There's also the solid state fuel pump (Moss 377-420). I've been running
one of these for years with no problems. I also keep a spare in the trunk
with some spare fuel hose and clamps. I figure the spare could easily be
plumbed into the fuel line under the hood in case of a failure. I hear some
people permanently install the spare, ready to go with the flick of a switch
or continuously running along side the original.
If one decided to run two pumps simultaneously, shouldn't they be
plumbed in parallel? I figure the fuel pressure would be doubled if they
were in series (and both running).
Bob Donahue (Still stuck in the '50s)
Email - firstname.lastname@example.org
52 MGTD - NEMGTR #11470
71 MGB - NAMGBR #7-3336
----- Original Message -----
From: "Smitty" <email@example.com>
Sent: Thursday, February 14, 2002 12:56 PM
Subject: New Fuel Pump
> For the first time yesterday my dependable "B" left me stranded along the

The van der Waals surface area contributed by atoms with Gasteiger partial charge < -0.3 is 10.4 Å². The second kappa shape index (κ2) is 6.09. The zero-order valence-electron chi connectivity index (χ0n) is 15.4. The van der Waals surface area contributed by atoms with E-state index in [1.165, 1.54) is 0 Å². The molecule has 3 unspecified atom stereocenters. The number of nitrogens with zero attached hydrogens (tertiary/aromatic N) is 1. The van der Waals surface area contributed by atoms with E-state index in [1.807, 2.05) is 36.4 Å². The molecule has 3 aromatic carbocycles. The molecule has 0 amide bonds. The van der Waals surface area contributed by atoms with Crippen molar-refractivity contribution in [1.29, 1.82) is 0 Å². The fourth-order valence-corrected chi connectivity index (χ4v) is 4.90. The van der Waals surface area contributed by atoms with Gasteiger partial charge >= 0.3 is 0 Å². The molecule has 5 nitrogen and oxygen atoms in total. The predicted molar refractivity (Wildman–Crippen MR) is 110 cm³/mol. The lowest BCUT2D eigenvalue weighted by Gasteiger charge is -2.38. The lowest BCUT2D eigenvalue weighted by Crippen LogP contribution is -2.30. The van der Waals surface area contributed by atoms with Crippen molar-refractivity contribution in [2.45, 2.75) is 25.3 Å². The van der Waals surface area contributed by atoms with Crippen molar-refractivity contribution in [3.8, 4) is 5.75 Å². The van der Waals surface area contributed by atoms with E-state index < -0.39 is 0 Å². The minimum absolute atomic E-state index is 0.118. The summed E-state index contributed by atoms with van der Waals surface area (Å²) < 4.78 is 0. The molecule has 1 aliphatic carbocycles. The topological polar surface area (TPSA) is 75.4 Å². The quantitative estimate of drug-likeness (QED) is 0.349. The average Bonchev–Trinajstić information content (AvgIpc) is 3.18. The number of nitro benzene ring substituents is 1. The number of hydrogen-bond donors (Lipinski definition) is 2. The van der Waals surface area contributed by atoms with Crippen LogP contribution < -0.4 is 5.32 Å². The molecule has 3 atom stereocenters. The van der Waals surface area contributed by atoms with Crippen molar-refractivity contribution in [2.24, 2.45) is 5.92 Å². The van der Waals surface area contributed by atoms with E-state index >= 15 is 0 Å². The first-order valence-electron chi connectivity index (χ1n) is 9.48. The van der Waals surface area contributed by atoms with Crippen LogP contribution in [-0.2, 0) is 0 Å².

> while I was on my way to work. I could hear the engine starting to die so
> immediately pulled to the side and was trying to figure out why it was
> starving for gas. Gas tank was full and everything seemed fine. Then I
> realized I was no longer hearing the familiar tick of the fuel pump from
> behind my seat and figured the pump contacts must have froze or died
> completely. After sitting for nearly 1/2 hour I tried it again and heard
> contacts so I immediately started the engine and continued to my
> After work it started fine and took me home with no problems.
> Question: Before this occurs again I'm going to purchase a new fuel pump.
> Yesterday was just a warning but next time it may not correct itself. Do
> suggest staying with the same type of SU fuel pump (Moss 377-165) or is it
> better to go ahead and purchase an SU solid state fuel pump with modern
> reliable electronic solid state switching (Moss 377-255)? I'm going to
> one immediately so any advise would be great. Thank you.
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